Monday 21 January 2019

Danger stalks bid to revive 'zombie banks'

George Garvey

WITH the banks having effectively stopped lending, we desperately need to get NAMA up and running quickly so that they can get bad loans off their balance sheets. Until NAMA starts operating, the Irish banks will be no more than Japanese-style 'zombie banks'.

The most recent figures from the Central Bank show that bank lending fell by €95m in February alone. And the virtual halt in new bank lending is gradually asphyxiating the economy.

Establishing a "bad bank" such as NAMA is almost certainly an essential step to unblocking the flow of credit to the starved Irish economy.

But all we have had so far are the outline proposals revealed by Finance Minister Brian Lenihan and economist Peter Bacon at their joint press conference on April 8.

Almost a fortnight has passed since then and we are still no closer to getting NAMA off the ground. Not alone has the legislation setting up the new body yet to be published, but no thought seems to have been given to the difficulties in staffing NAMA.

Given the incestuous nature of Irish business and finance most of the professionals, bankers, solicitors, accountants etc in this country have already had dealings with the developers whose repossessed assets will be managed by NAMA.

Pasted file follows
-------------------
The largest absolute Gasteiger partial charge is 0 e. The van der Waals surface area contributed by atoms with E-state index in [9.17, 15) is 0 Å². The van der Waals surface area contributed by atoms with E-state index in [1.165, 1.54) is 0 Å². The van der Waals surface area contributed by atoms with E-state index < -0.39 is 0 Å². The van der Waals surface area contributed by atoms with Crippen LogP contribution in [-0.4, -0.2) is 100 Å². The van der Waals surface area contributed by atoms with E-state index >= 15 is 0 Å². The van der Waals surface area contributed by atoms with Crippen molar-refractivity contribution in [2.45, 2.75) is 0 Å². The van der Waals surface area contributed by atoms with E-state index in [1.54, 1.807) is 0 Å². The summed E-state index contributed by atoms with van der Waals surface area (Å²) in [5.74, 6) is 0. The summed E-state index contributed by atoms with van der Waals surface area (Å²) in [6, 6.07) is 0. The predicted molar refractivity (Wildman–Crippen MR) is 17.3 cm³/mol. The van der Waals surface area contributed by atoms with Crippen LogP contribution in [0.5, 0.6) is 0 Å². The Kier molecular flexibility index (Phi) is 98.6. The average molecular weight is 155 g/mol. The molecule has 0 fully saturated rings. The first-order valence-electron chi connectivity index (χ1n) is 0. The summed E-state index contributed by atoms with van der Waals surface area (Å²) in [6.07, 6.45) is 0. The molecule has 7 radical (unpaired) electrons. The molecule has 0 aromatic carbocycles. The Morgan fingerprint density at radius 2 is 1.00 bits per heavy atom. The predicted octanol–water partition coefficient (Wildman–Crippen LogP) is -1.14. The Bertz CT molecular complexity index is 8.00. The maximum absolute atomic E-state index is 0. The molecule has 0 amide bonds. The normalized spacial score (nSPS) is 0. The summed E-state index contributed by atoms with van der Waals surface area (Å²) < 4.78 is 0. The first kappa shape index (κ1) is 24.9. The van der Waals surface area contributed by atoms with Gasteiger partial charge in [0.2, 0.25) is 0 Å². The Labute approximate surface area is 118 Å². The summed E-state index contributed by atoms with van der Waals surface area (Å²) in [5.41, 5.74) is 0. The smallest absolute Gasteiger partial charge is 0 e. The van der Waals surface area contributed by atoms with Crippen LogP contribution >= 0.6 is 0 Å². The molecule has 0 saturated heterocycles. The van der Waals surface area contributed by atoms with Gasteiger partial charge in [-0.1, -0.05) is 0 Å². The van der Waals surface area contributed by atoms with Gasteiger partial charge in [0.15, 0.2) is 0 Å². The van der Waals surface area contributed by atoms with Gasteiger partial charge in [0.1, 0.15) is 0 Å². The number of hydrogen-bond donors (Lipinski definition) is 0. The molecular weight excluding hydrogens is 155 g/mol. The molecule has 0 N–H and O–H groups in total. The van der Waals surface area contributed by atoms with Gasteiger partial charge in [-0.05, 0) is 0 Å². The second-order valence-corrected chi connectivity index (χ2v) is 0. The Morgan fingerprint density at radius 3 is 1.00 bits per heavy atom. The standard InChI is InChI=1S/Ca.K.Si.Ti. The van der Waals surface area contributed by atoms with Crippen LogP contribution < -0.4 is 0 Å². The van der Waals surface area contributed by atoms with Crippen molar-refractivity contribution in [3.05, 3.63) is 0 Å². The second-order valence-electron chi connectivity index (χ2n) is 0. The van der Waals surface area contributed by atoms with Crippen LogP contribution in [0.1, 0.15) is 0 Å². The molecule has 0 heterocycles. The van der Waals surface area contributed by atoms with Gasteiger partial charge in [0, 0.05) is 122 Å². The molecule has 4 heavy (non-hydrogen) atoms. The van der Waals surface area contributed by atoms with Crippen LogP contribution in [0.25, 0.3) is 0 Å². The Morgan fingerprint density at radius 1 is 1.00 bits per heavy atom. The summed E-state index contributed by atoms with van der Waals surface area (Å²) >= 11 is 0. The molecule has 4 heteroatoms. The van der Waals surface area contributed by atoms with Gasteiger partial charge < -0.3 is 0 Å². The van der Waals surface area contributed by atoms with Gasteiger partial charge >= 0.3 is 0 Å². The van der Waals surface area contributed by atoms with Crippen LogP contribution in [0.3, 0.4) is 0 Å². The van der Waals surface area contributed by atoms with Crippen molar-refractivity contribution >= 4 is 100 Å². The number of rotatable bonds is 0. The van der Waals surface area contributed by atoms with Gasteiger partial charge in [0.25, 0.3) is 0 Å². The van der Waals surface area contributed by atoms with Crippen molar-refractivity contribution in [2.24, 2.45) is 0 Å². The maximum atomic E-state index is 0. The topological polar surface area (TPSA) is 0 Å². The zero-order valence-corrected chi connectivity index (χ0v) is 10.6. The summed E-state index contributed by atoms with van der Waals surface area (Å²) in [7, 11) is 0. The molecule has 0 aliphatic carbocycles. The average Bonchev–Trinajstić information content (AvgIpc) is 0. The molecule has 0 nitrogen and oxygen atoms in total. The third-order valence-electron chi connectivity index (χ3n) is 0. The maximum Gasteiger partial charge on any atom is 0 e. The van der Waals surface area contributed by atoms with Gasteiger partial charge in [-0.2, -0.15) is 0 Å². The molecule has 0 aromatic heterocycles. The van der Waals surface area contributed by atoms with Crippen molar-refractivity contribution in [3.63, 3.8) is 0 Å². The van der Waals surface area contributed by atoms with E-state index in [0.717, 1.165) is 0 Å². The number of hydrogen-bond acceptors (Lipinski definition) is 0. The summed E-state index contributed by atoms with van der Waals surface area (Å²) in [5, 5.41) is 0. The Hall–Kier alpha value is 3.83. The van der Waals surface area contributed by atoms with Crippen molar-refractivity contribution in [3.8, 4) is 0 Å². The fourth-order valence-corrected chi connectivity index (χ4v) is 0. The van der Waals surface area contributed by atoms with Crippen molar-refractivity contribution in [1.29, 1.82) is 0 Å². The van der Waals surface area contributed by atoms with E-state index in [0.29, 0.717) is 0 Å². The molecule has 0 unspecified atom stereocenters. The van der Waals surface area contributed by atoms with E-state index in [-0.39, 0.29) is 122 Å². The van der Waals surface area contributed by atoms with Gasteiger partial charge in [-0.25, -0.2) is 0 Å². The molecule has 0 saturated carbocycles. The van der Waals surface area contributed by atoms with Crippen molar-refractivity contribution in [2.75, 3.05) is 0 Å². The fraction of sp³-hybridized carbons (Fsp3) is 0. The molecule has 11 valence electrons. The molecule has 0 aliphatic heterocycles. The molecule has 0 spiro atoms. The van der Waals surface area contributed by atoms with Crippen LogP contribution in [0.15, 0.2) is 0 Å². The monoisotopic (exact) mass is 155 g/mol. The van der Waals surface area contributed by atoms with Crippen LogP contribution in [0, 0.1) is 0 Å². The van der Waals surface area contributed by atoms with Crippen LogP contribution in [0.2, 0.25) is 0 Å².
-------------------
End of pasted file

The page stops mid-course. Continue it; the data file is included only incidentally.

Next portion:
So most if not all of the NAMA staff above the level of receptionist will have to be recruited from abroad. Which of course creates further potential problems. What steps will NAMA take to ensure that these overseas staff don't come with skeletons hidden in their cupboards?

Luckily, as part of the NTMA, salaries shouldn't be a problem in attracting the right people. NTMA boss Michael Somers, who is reputed to be paid over €1m a year, has always insisted that his organisation be able to pay market rates when recruiting staff.

But NAMA will very quickly become the largest property owner in the State. And as a state-owned body how will it resist the inevitable pressure from politically well-connected developers seeking to buy back their assets on the cheap? If it isn't careful, NAMA could cause Irish crony capitalism to plunge to new depths.

NAMA will almost certainly play a major part in eventually restoring the Irish economy and banking system to health.

Just remember, no-one said it was going to be easy.

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